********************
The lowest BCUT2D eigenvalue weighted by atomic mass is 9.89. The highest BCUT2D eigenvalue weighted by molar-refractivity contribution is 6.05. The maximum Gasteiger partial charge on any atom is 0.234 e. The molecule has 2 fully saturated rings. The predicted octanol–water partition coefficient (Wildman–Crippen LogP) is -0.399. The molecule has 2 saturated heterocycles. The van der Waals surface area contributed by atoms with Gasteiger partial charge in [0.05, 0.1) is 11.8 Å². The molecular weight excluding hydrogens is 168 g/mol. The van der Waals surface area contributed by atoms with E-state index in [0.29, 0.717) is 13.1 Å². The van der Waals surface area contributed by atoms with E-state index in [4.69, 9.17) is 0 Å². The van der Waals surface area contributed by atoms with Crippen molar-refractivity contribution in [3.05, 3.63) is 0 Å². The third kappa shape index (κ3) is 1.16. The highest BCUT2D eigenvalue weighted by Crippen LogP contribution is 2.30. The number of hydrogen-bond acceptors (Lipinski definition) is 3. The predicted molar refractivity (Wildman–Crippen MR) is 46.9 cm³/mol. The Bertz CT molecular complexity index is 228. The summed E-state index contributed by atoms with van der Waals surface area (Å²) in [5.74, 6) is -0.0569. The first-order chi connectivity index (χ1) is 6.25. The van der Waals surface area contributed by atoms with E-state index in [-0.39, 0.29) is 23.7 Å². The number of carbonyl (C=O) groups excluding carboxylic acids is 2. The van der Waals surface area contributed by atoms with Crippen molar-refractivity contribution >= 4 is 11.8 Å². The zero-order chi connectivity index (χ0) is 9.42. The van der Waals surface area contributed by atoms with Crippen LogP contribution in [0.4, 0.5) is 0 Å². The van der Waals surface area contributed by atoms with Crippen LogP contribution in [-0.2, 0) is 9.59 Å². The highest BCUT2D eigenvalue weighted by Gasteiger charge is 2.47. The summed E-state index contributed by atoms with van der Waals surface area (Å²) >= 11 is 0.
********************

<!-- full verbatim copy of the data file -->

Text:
The lowest BCUT2D eigenvalue weighted by atomic mass is 9.89. The highest BCUT2D eigenvalue weighted by molar-refractivity contribution is 6.05. The maximum Gasteiger partial charge on any atom is 0.234 e. The molecule has 2 fully saturated rings. The predicted octanol–water partition coefficient (Wildman–Crippen LogP) is -0.399. The molecule has 2 saturated heterocycles. The van der Waals surface area contributed by atoms with Gasteiger partial charge in [0.05, 0.1) is 11.8 Å². The molecular weight excluding hydrogens is 168 g/mol. The van der Waals surface area contributed by atoms with E-state index in [0.29, 0.717) is 13.1 Å². The van der Waals surface area contributed by atoms with E-state index in [4.69, 9.17) is 0 Å². The van der Waals surface area contributed by atoms with Crippen molar-refractivity contribution in [3.05, 3.63) is 0 Å². The third kappa shape index (κ3) is 1.16. The highest BCUT2D eigenvalue weighted by Crippen LogP contribution is 2.30. The number of hydrogen-bond acceptors (Lipinski definition) is 3. The predicted molar refractivity (Wildman–Crippen MR) is 46.9 cm³/mol. The Bertz CT molecular complexity index is 228. The summed E-state index contributed by atoms with van der Waals surface area (Å²) in [5.74, 6) is -0.0569. The first-order chi connectivity index (χ1) is 6.25. The van der Waals surface area contributed by atoms with E-state index in [-0.39, 0.29) is 23.7 Å². The number of carbonyl (C=O) groups excluding carboxylic acids is 2. The van der Waals surface area contributed by atoms with Crippen molar-refractivity contribution >= 4 is 11.8 Å². The zero-order chi connectivity index (χ0) is 9.42. The van der Waals surface area contributed by atoms with Crippen LogP contribution in [0.4, 0.5) is 0 Å². The van der Waals surface area contributed by atoms with Crippen LogP contribution in [-0.2, 0) is 9.59 Å². The highest BCUT2D eigenvalue weighted by Gasteiger charge is 2.47. The summed E-state index contributed by atoms with van der Waals surface area (Å²) >= 11 is 0.